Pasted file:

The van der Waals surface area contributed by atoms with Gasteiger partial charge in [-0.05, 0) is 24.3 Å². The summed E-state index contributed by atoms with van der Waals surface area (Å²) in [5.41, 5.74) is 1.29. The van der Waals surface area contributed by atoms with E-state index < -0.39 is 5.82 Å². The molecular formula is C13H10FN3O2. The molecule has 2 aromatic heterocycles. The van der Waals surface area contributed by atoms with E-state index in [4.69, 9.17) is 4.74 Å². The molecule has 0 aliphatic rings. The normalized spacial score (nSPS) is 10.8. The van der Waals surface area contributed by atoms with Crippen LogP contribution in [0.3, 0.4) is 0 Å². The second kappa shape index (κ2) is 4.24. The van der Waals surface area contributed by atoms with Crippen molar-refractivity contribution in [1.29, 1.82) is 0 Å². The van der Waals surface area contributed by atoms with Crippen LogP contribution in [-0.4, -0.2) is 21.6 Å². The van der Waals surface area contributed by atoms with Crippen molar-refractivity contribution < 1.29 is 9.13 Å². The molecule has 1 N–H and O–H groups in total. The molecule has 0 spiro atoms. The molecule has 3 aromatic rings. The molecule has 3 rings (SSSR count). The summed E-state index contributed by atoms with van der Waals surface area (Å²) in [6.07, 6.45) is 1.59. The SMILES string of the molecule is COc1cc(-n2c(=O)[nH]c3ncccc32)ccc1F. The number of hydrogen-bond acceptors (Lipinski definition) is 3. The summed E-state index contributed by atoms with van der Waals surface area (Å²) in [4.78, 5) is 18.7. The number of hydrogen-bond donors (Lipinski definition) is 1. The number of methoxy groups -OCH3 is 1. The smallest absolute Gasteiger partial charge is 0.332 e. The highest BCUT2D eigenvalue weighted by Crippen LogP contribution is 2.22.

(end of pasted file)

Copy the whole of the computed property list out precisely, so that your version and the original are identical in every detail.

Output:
The van der Waals surface area contributed by atoms with Gasteiger partial charge in [-0.05, 0) is 24.3 Å². The summed E-state index contributed by atoms with van der Waals surface area (Å²) in [5.41, 5.74) is 1.29. The van der Waals surface area contributed by atoms with E-state index < -0.39 is 5.82 Å². The molecular formula is C13H10FN3O2. The molecule has 2 aromatic heterocycles. The van der Waals surface area contributed by atoms with E-state index in [4.69, 9.17) is 4.74 Å². The molecule has 0 aliphatic rings. The normalized spacial score (nSPS) is 10.8. The van der Waals surface area contributed by atoms with Crippen LogP contribution in [0.3, 0.4) is 0 Å². The second kappa shape index (κ2) is 4.24. The van der Waals surface area contributed by atoms with Crippen molar-refractivity contribution in [1.29, 1.82) is 0 Å². The van der Waals surface area contributed by atoms with Crippen LogP contribution in [-0.4, -0.2) is 21.6 Å². The van der Waals surface area contributed by atoms with Crippen molar-refractivity contribution < 1.29 is 9.13 Å². The molecule has 1 N–H and O–H groups in total. The molecule has 0 spiro atoms. The molecule has 3 aromatic rings. The molecule has 3 rings (SSSR count). The summed E-state index contributed by atoms with van der Waals surface area (Å²) in [6.07, 6.45) is 1.59. The SMILES string of the molecule is COc1cc(-n2c(=O)[nH]c3ncccc32)ccc1F. The number of hydrogen-bond acceptors (Lipinski definition) is 3. The summed E-state index contributed by atoms with van der Waals surface area (Å²) in [4.78, 5) is 18.7. The number of hydrogen-bond donors (Lipinski definition) is 1. The number of methoxy groups -OCH3 is 1. The smallest absolute Gasteiger partial charge is 0.332 e. The highest BCUT2D eigenvalue weighted by Crippen LogP contribution is 2.22.